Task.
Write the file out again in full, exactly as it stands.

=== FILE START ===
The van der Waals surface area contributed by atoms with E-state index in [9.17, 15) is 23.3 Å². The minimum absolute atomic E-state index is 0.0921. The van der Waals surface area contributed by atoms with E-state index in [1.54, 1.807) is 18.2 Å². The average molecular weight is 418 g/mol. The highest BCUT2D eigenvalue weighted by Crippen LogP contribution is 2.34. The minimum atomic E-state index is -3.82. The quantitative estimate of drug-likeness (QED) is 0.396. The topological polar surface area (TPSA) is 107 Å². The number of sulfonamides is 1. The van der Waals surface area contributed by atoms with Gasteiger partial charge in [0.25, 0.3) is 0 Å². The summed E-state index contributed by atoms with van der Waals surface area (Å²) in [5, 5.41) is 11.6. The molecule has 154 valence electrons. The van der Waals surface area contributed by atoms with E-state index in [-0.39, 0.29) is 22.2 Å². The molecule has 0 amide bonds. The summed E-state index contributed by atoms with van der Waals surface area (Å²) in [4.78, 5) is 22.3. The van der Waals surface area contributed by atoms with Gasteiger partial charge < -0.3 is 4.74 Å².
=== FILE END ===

The van der Waals surface area contributed by atoms with E-state index in [9.17, 15) is 23.3 Å². The minimum absolute atomic E-state index is 0.0921. The van der Waals surface area contributed by atoms with E-state index in [1.54, 1.807) is 18.2 Å². The average molecular weight is 418 g/mol. The highest BCUT2D eigenvalue weighted by Crippen LogP contribution is 2.34. The minimum atomic E-state index is -3.82. The quantitative estimate of drug-likeness (QED) is 0.396. The topological polar surface area (TPSA) is 107 Å². The number of sulfonamides is 1. The van der Waals surface area contributed by atoms with Gasteiger partial charge in [0.25, 0.3) is 0 Å². The summed E-state index contributed by atoms with van der Waals surface area (Å²) in [5, 5.41) is 11.6. The molecule has 154 valence electrons. The van der Waals surface area contributed by atoms with E-state index in [-0.39, 0.29) is 22.2 Å². The molecule has 0 amide bonds. The summed E-state index contributed by atoms with van der Waals surface area (Å²) in [4.78, 5) is 22.3. The van der Waals surface area contributed by atoms with Gasteiger partial charge < -0.3 is 4.74 Å².